Khaki colored walls and fluorescent lighting made the room feel cold and unwelcoming. The scent of cleaning products was easily discernible. Monitors beeped slowly. Family gathered around to say goodbye.
James “Bear” Bryt, an international business and ministry major and cheerleader, is known around campus for his friendly demeanor and contagious smile. One would never know the depth of his struggle without asking.
His dad Mark was a pulmonary critical care physician who worked 20 hours a day, but on Nov. 15, 2012 it caught up to him.
Bear had gone to get a haircut between classes when he received a phone call from his mom.
“I’m thinking no big deal, I’ll just answer ‘Hey mom, what’s going on?’” Bear remembered. “She basically said, ‘I need you to get in the car now, your dad had a stroke, and I need you to pick up your grandparents. Meet me at St. Francis Hospital.’”
Life for Bear became a scene in a movie. Time seemed to slow down and everything was blurry. Everything he knew was about to change.
When he and his grandparents arrived at the hospital, they saw what no child or parent ever wants to see.
“Dad was laying there. Dad was more or less unconscious,” Bear said.
The damage from the stroke was extensive. His father was completely paralyzed on the left side due to a brain bleed and he remained unconscious for approximately two months.
“It was hard. My days were spent in the AC at practice, in the GC at class or at the hospital with my parents trying to take care of everybody, as was proper,” Bear admitted candidly.
His father couldn’t care for the family, so he did.
Mark was released from the hospital and began physical therapy in January 2013. His cognitive abilities were still intact, and he understood the situation, but relearning motor skills was taxing. He was readmitted to the ICU 15 times.
“[There were] several phone calls during classes saying, ‘We need you to come and help your dad go to the bathroom.’ My mom was very strong physically, but not as strong as me. Cheerleading came in handy,” he chuckled.
Bear’s grandpa had a stroke in December 2013 while Mark was still attempting to recover. Everything changed again. This time instead of hopping between ORU, home and the hospital, he was now jumping between ORU, home, the hospital and his grandpa’s nursing home. Bear was carrying his family.
Then after nearly two years of rehabilitation, Bear and Mark began to talk about his condition during a stay in the ICU.
“It looks like you’re what I hoped you’d become,” Mark said as Bear helped him to the bed from the chair across the room.
It was hard for Bear to hear. It signified his dad’s loss of hope in the prognosis. Bear didn’t lose faith, though. He knew he had to stay optimistic for himself and his family.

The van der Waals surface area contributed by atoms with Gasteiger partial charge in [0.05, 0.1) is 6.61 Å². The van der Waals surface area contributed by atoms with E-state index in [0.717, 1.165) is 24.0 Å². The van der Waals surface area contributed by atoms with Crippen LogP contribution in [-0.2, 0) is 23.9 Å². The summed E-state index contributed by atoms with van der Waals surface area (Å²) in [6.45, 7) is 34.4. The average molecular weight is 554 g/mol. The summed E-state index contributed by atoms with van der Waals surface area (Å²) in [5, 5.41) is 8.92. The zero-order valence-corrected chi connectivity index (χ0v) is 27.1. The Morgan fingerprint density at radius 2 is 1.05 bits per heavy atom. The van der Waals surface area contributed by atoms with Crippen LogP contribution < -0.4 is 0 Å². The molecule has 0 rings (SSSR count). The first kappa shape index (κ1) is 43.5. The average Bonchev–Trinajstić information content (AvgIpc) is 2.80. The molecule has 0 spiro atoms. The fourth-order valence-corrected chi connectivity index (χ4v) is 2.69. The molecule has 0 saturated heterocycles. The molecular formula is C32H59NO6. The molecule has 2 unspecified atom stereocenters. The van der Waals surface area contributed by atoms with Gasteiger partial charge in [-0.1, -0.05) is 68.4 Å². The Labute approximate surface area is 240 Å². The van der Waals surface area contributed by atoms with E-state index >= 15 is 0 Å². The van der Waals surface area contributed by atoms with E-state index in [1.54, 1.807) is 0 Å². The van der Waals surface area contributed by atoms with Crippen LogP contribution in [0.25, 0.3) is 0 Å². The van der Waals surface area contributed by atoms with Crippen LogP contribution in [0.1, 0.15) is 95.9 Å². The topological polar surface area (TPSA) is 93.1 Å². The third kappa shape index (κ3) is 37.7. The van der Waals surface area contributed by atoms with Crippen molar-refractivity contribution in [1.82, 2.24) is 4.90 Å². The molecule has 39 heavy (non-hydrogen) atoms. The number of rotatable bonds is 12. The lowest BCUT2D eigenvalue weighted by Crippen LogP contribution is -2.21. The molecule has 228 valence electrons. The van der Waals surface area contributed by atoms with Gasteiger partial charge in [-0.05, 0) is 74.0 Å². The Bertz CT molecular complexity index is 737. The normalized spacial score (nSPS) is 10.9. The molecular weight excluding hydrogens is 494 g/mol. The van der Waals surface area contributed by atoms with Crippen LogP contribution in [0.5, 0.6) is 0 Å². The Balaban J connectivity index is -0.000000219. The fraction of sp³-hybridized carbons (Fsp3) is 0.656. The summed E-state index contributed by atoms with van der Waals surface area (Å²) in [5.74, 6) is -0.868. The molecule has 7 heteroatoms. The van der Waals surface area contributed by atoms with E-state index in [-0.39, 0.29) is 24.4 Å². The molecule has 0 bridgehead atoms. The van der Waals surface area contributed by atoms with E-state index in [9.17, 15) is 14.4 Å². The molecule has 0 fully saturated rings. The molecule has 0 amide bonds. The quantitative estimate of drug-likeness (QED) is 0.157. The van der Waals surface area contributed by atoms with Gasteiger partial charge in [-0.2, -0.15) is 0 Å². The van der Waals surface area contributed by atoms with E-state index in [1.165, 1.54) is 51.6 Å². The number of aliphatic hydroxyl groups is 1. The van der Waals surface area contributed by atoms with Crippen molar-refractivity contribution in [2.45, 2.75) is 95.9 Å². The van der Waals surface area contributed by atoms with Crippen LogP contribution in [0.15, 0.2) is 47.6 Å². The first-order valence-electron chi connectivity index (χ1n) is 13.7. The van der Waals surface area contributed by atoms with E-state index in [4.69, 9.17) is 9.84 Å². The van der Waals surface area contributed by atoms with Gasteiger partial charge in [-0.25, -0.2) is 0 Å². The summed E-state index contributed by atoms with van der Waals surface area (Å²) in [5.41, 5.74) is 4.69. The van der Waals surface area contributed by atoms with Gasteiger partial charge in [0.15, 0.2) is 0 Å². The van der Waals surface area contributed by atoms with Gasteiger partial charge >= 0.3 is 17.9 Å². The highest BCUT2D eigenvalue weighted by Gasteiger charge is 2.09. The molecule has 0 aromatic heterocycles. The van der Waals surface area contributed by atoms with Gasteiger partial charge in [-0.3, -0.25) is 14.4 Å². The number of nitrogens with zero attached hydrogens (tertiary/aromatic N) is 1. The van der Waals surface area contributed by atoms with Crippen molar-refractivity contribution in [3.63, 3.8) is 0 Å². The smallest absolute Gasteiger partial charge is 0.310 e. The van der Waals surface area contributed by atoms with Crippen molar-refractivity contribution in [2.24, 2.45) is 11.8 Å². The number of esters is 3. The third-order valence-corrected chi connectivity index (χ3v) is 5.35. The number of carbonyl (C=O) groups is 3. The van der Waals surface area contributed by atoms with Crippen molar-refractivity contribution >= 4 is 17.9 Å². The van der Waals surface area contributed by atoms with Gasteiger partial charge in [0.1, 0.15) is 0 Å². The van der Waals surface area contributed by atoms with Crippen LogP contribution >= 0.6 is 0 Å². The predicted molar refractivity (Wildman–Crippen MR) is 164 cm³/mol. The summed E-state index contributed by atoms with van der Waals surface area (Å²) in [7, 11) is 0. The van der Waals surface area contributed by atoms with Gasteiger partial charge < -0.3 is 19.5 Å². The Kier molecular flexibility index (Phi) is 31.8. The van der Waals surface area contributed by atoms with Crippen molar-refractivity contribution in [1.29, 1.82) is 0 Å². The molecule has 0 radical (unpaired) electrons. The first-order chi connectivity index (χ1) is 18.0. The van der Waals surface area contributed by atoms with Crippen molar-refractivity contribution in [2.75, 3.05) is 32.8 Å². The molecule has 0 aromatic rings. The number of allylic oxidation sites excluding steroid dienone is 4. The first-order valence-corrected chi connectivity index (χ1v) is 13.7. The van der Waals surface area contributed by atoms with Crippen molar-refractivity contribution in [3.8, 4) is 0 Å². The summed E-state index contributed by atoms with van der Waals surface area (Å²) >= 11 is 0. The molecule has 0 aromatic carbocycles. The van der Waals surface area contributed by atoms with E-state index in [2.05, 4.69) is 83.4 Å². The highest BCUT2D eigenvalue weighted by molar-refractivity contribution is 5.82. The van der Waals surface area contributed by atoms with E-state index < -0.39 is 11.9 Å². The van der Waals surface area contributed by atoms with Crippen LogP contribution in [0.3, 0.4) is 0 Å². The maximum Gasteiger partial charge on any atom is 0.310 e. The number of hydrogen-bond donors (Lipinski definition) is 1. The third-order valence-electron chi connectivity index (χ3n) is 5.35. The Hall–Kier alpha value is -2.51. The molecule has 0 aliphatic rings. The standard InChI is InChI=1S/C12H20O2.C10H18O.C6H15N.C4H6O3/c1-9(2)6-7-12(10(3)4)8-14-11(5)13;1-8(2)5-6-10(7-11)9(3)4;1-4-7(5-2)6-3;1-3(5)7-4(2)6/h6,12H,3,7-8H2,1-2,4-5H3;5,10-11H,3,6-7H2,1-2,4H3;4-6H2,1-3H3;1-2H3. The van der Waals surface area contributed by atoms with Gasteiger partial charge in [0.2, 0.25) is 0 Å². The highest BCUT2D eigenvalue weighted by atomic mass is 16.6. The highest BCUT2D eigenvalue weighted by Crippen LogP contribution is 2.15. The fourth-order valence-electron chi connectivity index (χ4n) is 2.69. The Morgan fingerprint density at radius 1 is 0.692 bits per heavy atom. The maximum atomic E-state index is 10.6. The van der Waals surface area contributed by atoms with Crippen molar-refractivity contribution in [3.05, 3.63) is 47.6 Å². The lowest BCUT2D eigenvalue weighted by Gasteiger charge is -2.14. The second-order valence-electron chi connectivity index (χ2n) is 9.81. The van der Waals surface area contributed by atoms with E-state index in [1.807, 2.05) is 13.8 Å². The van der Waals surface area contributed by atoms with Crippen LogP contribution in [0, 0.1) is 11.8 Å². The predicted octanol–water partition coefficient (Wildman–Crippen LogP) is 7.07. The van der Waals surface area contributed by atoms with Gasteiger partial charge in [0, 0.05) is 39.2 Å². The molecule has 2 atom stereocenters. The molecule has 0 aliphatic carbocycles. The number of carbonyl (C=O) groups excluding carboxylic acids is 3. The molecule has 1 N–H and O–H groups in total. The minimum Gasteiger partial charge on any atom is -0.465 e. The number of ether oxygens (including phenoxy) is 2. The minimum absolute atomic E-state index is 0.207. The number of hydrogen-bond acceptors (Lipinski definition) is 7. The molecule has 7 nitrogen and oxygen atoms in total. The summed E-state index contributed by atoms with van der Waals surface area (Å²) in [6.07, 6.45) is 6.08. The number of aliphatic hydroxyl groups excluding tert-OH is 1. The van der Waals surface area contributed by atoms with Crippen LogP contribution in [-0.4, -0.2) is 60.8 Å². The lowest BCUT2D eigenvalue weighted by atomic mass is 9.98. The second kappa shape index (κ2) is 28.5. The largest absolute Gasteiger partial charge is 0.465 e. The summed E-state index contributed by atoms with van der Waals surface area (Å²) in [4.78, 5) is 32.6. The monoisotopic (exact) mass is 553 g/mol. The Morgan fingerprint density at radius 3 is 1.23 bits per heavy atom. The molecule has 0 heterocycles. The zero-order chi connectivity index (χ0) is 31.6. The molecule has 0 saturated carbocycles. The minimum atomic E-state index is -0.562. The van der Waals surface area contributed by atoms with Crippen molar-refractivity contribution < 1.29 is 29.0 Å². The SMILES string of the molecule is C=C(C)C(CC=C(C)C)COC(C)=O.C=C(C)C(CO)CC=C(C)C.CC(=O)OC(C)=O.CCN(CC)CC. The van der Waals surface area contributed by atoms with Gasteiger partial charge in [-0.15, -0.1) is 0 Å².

Three short months later they were back in the ICU. This time there were only two options—a miraculous healing or the end of a 22-month fight.
Mark was in the hospital for two weeks with kidney failure. On the second Friday, Bear was in chapel when the speaker told students to come down if they, or someone they loved, needed prayer. He did. He pleaded for his dad.
“I lost it. I was overwhelmed with grief crying on the side of the stage,” Bear recalled.
Then he heard the Lord tell him the decision would be made the next day.
“I didn’t know what the decision was, I didn’t know what the situation was going to be, but I went in as optimistic as I could,” he said.
Saturday came and so did a 7 a.m. phone call. It was time for the family to come in. Mark’s vitals were dropping.
Bear took a nap at 2 p.m., had a dream, woke up an hour later to his mom singing. They were told everything would be done in three hours. Bear, his mom, paternal grandmother and uncle said goodbye and told Mark they loved him.
It was 6:30 p.m. and his vitals were dropping. Everyone knew what it meant. No extraordinary measures were to be taken. It was the end of a life. All treatments were to be discontinued and on Sept. 20, 2014 at 6:37 p.m. Bear watched his father die.
“It was over,” Bear sighed. “The two years we had tried to help him rehabilitate and get back to what we perceived normal to bethe fight was over. But the next fight was getting ready to start.”
Life changed again. Bear had to bury his father, tell his grandpa who was still in a nursing home and try to regain a sense of normalcy. He was officially the man of the family.
Since then, Bear’s faced two other life changes. His grandfather has passed—exactly 100 days after Mark—and he has had to care for his mom who is suffering from pinched nerves and a recently discovered broken hip.
Today, he admits he sometimes wishes none of it happened to him and occasionally blames himself for not being available enough at the time.
But even though his dad isn’t alive, Bear’s faith still carries him.
“Life is hard. Real life is hard. There are struggles, there are opportunities to crumble, there are opportunities to fall off the spiritual cliff. [But] ultimately, you have to persevere,” he said assuredly. “God is God, and He knows exactly what He is going to do even if we don’t. I know and I trusted that He was going to take care of the situation regardless. He did and He is, still.”